As Omicron spreads, it’s too soon to treat COVID-19 like the flu, but it is. Omicron variant of COVID-19 is on track to infect more than half of Europeans, but the World Health Organization (WHO) says it should not yet be thought of as the flu.

Europe saw more than seven million new cases in the first week of 2022, more than double in two weeks, WHO’s Europe director Hans Kluge said at a news conference.

As things are going, the Institute for Health Metrics and Evaluation thinks 50% of the people in that area will be infected with Omicron within 6 to 8 weeks. Kluge, who works at the University of Washington, made the statement.

More than 50 out of 53 countries in Europe and central Asia have had cases of the more dangerous variant, Kluge said.

Omicron, on the other hand, appears to be affecting the upper respiratory tract more than the lungs, causing milder symptoms than other strains.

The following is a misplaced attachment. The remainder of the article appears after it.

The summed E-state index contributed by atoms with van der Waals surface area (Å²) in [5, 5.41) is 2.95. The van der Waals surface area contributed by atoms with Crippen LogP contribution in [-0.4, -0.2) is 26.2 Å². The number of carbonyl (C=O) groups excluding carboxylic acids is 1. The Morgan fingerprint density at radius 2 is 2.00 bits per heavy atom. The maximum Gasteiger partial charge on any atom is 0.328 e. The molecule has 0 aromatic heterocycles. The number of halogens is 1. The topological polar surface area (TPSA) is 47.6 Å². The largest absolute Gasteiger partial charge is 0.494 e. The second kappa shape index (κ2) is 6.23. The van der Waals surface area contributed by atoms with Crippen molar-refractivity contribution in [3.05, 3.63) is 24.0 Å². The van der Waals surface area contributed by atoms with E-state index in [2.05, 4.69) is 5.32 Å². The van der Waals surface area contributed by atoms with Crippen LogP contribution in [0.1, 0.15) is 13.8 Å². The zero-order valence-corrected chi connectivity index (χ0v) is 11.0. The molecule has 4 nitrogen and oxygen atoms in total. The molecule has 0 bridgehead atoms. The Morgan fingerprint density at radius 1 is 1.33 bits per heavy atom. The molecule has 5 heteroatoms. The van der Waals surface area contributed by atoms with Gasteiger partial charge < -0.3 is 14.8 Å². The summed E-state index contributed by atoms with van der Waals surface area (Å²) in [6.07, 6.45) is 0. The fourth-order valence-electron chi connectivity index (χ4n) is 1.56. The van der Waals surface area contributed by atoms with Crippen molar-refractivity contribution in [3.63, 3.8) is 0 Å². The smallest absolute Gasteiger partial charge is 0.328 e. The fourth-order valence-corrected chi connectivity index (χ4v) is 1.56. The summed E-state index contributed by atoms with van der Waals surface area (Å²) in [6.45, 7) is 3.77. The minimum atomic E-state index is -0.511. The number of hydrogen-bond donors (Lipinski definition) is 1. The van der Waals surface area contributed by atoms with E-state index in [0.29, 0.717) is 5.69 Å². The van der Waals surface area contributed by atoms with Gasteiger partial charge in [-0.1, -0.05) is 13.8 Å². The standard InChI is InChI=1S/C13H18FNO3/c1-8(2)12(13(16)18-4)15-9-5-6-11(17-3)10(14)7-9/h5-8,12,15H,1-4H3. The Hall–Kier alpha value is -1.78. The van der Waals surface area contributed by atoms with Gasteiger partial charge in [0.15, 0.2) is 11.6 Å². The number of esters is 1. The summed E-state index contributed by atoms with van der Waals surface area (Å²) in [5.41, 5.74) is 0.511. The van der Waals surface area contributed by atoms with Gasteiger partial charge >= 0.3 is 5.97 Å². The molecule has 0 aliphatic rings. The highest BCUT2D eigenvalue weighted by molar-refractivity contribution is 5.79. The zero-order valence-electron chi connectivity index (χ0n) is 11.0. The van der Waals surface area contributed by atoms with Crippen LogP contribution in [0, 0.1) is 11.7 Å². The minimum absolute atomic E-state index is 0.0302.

It’s still not clear if this is true, the WHO has said.

On Monday, Spain’s Prime Minister Pedro Sanchez said it might be time to change how to treat COVID-19 because its lethality has gone down.

In this case, treat COVID-19 the virus as a “endemic” illness rather than a pandemic would mean not recording every case and not testing all people who show signs of the virus.

Catherine Smallwood, WHO’s senior emergency officer for Europe, said at the briefing that that’s a long way off. She said that endemicity requires a steady and predictable transmission of the virus.

“Still, there is a lot of uncertainty and a virus that is changing very quickly, which is making things more difficult for us to do. The word “endemic” doesn’t mean that we are at the point where we can call it that “Smallwood said that, and I agree.

“It might become a habit in the future, but it’s hard to say when that will happen.”